Post-Soviet Russia in Andrei Zvyagintsev's somber, gripping film "Elena" is a moral vacuum where money rules, the haves are contemptuous of the have-nots, and class resentment simmers.
The script, by Oleg Negin and Zvyagintsev, uses spare dialogue to quietly devastating effect. Performances are superb across the board, framed in elegant widescreen compositions that simmer with violence.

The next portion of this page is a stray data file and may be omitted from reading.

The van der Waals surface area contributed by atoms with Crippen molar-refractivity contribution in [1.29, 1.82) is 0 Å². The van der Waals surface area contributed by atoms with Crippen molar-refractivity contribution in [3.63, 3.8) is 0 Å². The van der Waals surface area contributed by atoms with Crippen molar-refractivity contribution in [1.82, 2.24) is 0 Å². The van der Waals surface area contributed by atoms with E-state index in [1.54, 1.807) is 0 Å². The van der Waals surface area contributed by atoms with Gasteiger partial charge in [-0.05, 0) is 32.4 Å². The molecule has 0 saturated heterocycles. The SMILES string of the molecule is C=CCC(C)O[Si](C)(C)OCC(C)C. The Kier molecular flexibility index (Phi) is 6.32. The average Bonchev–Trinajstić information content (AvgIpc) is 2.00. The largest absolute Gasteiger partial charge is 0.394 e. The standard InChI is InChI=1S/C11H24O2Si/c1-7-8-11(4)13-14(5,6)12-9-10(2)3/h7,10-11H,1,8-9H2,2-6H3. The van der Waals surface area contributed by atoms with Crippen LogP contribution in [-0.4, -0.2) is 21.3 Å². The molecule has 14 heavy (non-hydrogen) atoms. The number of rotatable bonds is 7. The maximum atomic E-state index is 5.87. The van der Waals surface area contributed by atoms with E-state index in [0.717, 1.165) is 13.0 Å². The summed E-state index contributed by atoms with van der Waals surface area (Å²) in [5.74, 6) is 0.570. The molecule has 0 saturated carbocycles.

A chilly noir about the beaten paths and icy ruts of Russian life in the capital, post-Communism. In a land of schemers, Elena suggests, the urban cloisters of Moscow's elite are as self-sealing as the lowly masses' stifling Soviet-era flats.
A slow-burning but engrossing drama that takes an intriguingly dark view of the sanctity of family in order to explore the ways in which bad seeds have a habit of flourishing in any environment.